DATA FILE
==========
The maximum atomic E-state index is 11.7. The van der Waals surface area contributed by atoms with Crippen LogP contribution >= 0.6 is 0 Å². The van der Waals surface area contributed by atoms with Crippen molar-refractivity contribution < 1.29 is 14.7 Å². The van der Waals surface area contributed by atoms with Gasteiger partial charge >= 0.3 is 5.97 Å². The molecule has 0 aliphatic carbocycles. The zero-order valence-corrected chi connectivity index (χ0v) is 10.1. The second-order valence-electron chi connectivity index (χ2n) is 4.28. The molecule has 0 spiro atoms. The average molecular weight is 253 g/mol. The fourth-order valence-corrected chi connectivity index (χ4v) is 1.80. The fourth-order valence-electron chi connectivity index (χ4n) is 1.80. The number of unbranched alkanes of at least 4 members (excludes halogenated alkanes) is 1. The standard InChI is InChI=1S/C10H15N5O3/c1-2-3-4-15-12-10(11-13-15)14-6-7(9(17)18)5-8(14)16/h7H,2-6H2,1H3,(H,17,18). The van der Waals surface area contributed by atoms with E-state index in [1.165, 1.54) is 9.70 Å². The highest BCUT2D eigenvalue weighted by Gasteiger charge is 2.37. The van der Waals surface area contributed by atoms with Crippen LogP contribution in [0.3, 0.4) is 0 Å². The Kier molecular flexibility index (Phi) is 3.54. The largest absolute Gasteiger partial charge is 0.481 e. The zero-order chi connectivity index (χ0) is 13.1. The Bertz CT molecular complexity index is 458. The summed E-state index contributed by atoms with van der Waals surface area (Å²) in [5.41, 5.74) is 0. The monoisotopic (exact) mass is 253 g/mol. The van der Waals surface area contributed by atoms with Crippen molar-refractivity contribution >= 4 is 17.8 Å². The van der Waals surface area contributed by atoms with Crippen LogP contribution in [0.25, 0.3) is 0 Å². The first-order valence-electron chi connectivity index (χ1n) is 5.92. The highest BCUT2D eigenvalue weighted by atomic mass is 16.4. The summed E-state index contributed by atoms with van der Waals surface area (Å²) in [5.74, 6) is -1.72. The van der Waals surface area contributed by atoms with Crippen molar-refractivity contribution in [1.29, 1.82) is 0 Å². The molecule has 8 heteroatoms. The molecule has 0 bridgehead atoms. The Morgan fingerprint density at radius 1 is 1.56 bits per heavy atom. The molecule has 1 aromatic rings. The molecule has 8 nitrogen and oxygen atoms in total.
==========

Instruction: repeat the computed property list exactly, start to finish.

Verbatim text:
The maximum atomic E-state index is 11.7. The van der Waals surface area contributed by atoms with Crippen LogP contribution >= 0.6 is 0 Å². The van der Waals surface area contributed by atoms with Crippen molar-refractivity contribution < 1.29 is 14.7 Å². The van der Waals surface area contributed by atoms with Gasteiger partial charge >= 0.3 is 5.97 Å². The molecule has 0 aliphatic carbocycles. The zero-order valence-corrected chi connectivity index (χ0v) is 10.1. The second-order valence-electron chi connectivity index (χ2n) is 4.28. The molecule has 0 spiro atoms. The average molecular weight is 253 g/mol. The fourth-order valence-corrected chi connectivity index (χ4v) is 1.80. The fourth-order valence-electron chi connectivity index (χ4n) is 1.80. The number of unbranched alkanes of at least 4 members (excludes halogenated alkanes) is 1. The standard InChI is InChI=1S/C10H15N5O3/c1-2-3-4-15-12-10(11-13-15)14-6-7(9(17)18)5-8(14)16/h7H,2-6H2,1H3,(H,17,18). The van der Waals surface area contributed by atoms with E-state index in [1.165, 1.54) is 9.70 Å². The highest BCUT2D eigenvalue weighted by Gasteiger charge is 2.37. The van der Waals surface area contributed by atoms with Crippen LogP contribution in [0.3, 0.4) is 0 Å². The Kier molecular flexibility index (Phi) is 3.54. The largest absolute Gasteiger partial charge is 0.481 e. The zero-order chi connectivity index (χ0) is 13.1. The Bertz CT molecular complexity index is 458. The summed E-state index contributed by atoms with van der Waals surface area (Å²) in [5.41, 5.74) is 0. The monoisotopic (exact) mass is 253 g/mol. The van der Waals surface area contributed by atoms with Crippen molar-refractivity contribution >= 4 is 17.8 Å². The van der Waals surface area contributed by atoms with Crippen LogP contribution in [0.25, 0.3) is 0 Å². The first-order valence-electron chi connectivity index (χ1n) is 5.92. The highest BCUT2D eigenvalue weighted by atomic mass is 16.4. The summed E-state index contributed by atoms with van der Waals surface area (Å²) in [5.74, 6) is -1.72. The van der Waals surface area contributed by atoms with Crippen molar-refractivity contribution in [1.29, 1.82) is 0 Å². The molecule has 8 heteroatoms. The molecule has 0 bridgehead atoms. The Morgan fingerprint density at radius 1 is 1.56 bits per heavy atom. The molecule has 1 aromatic rings. The molecule has 8 nitrogen and oxygen atoms in total.